Trump reportedly rejected ‘total idiot’ Lincoln Project co-founder when he tried to join 2016 campaign

A co-founder for the Lincoln Project met with then-GOP contender Donald Trump in 2016 in an attempt to join his campaign but he was rebuffed by the future president as a “total idiot.”

Steve Schmidt, who launched the anti-Trump organization last year with four other Republicans disgruntled with Trump, met with the future president in Manhattan, according to knowledgeable sources who spoke to the New York Post.

However, the long-time GOP operative who is known best for his work on the late Sen. John McCain’s unsuccessful presidential bid before he joined the “Never Trump” movement didn’t land a job because the then-real estate mogul believed he was a “total idiot,” one source told the Post.

Ten days after the March 2016 meeting which took place at Trump Tower, the future president hired Paul Manafort has the chairman of his campaign, later promoting him to campaign manager.

Two years later during an interview with PRWeek, Schmidt recounted the Trump Tower meeting as unremarkable except to say he saw it as an opportunity to “see what he was about,” comparing it to a chance to witness a UFO in Central Park.

“But sources familiar with the meeting said Schmidt spent the entire encounter presenting what he thought the outsider candidate needed to do to win the election and was reportedly gunning for the campaign chief role, which Corey Lewandowski was fired from three months later,” the Post reported.

Citing one source, the paper said the 49-year-old Schmidt believed the future president was “the best candidate he had ever seen,” adding the campaign and the GOP operative had exchanged emails prior to the meeting.

However, the president was reportedly turned off by Schmidt and believed that his ideas were bad, adding that he left the meeting feeling that the political operative and PR exec was “very untrustworthy” and a “total idiot,” one source said, according to the Post.

“The president was very turned off by the fact that Schmidt had turned on McCain, his former boss, for the money,” the source claimed, a reference to Schmidt’s decision to rip McCain’s 2008 bid — a campaign he had run — during a long interview for the book “Game Change,” which was turned into a film.

In December, the Lincoln Project co-founders (Schmidt, along with Rick Wilson, John Weaver, Jennifer Horn, and George Conway, husband to White House counselor Kellyanne Conway) blasted Trump as a “bogus prophet” in a New York Times editorial, as the group launched.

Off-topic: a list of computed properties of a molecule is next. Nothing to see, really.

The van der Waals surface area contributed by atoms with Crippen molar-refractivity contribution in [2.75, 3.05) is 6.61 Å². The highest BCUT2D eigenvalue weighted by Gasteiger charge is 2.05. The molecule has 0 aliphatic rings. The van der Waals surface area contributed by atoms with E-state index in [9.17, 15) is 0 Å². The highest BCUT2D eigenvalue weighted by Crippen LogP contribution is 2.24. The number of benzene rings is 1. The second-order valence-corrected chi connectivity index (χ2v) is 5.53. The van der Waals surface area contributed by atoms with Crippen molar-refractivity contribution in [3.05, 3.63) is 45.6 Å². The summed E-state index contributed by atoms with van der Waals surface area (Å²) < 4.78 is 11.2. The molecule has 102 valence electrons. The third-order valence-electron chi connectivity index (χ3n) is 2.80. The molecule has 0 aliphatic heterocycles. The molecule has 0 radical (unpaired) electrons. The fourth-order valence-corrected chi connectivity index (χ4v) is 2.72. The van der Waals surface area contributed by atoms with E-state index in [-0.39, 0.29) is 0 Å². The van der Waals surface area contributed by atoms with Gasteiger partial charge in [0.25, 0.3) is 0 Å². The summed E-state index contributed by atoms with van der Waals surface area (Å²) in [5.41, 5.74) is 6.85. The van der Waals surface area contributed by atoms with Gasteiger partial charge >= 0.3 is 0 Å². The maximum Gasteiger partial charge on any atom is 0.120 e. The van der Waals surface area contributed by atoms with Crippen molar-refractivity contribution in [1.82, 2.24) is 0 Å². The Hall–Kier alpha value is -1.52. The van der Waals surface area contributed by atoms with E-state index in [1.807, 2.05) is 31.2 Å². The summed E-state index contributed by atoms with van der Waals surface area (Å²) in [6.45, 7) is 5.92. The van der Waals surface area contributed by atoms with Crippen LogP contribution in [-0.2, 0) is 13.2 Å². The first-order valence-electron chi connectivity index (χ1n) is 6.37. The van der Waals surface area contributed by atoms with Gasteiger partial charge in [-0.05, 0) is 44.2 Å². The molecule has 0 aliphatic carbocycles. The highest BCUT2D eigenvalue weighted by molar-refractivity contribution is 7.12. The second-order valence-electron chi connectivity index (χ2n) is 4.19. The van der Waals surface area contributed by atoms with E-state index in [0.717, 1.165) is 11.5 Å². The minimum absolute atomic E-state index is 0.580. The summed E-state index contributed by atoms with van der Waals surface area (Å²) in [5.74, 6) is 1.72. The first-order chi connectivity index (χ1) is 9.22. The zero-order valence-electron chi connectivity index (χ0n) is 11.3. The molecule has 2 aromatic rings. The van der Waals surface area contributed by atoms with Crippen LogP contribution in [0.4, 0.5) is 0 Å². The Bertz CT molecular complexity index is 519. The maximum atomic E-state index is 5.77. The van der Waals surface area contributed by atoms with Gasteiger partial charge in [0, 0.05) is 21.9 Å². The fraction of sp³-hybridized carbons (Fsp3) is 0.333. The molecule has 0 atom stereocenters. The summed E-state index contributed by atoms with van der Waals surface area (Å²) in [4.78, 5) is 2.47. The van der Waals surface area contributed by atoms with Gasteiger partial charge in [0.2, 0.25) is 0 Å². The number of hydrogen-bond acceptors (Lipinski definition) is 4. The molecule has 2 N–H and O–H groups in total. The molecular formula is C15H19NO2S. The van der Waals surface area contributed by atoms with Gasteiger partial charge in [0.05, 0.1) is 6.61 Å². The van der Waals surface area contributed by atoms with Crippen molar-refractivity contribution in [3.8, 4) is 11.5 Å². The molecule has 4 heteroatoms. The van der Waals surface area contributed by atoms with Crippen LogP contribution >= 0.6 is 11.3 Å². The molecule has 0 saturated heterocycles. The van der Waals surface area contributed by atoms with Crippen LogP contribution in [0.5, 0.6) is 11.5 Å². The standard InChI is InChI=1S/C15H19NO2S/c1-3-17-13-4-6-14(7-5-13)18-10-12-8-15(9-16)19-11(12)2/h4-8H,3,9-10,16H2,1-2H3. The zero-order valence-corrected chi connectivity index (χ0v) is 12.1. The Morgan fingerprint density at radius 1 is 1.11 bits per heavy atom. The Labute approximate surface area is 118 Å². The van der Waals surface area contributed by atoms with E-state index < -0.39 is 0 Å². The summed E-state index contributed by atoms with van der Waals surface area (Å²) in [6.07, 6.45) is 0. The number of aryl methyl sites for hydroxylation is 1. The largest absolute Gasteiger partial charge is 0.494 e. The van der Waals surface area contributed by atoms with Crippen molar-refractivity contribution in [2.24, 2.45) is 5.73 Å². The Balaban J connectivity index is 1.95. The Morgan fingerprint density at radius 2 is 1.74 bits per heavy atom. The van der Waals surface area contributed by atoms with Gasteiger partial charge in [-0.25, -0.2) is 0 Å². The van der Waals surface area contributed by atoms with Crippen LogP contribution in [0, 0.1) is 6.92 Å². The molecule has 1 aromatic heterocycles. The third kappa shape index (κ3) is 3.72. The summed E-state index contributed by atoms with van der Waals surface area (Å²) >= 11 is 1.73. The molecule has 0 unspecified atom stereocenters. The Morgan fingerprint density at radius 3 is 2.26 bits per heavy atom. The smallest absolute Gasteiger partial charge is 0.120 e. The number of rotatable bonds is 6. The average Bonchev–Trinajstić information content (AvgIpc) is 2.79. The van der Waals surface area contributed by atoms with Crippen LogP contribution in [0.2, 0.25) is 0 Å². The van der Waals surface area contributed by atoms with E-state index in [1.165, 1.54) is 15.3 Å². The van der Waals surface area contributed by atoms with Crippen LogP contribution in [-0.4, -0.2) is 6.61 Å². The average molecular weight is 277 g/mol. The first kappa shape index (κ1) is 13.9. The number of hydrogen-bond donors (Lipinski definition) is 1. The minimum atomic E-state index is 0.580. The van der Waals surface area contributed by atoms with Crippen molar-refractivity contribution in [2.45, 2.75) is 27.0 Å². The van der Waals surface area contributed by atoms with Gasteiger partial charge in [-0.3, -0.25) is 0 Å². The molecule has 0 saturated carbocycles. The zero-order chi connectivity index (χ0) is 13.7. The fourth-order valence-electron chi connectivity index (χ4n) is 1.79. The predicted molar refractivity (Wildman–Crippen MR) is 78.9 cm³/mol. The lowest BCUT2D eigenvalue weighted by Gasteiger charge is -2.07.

Since then, the group has produced a series of campaign ads attacking the president while raking in some $20 million in donations.

For his part, Schmidt has been on a tear against Trump. In February during a pre-pandemic appearance on MSNBC, he called supporters of socialist Sen. Bernie Sanders “vile” and warned that if Democrats nominated him as their presidential candidate, it would guarantee the president’s reelection.

“When we talk about vile online supporters and breaking promises and shattering norms and being untransparent, remind you of anyone?” Schmidt charged. “And that’s a big problem for Democrats. What I would say about all of this is we all sat here in this room on election night and we were shocked. The world was shocked when Donald Trump was elected.”

More recently, the Lincoln Project itself has run into problems.

Earlier this month, reports noted that the organization has paid out more than $2 million to firms owned by some of its co-founders, leading allegations that they are using donations to self-enrich.

And last week, reports said that Weaver registered last year as a Russian foreign agent on behalf of uranium conglomerate TENEX, which is connected to Rosatom, the uranium corporation that managed to obtain a sizable portion of the United States’ reserves of the strategically important mineral during then-Secretary of State Hillary Clinton’s tenure.

Weaver also reportedly has an outstanding federal tax lien against an Austin, Texas home in the amount of $313,65, while Wilson has a $389,420 federal tax lien against his Tallahassee, Fla., home, the Post noted.

It isn’t as though the organization’s founders aren’t making money. An analysis of the group’s expenditures found that nearly 90 percent went to ‘operating expenses’ including salaries, some charged.

“It’s very clear that this isn’t about Trump and Republicans,” a GOP source told the New York Post in a separate report. “It’s about making money to help pay off their massive personal debts.”

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Jon Dougherty

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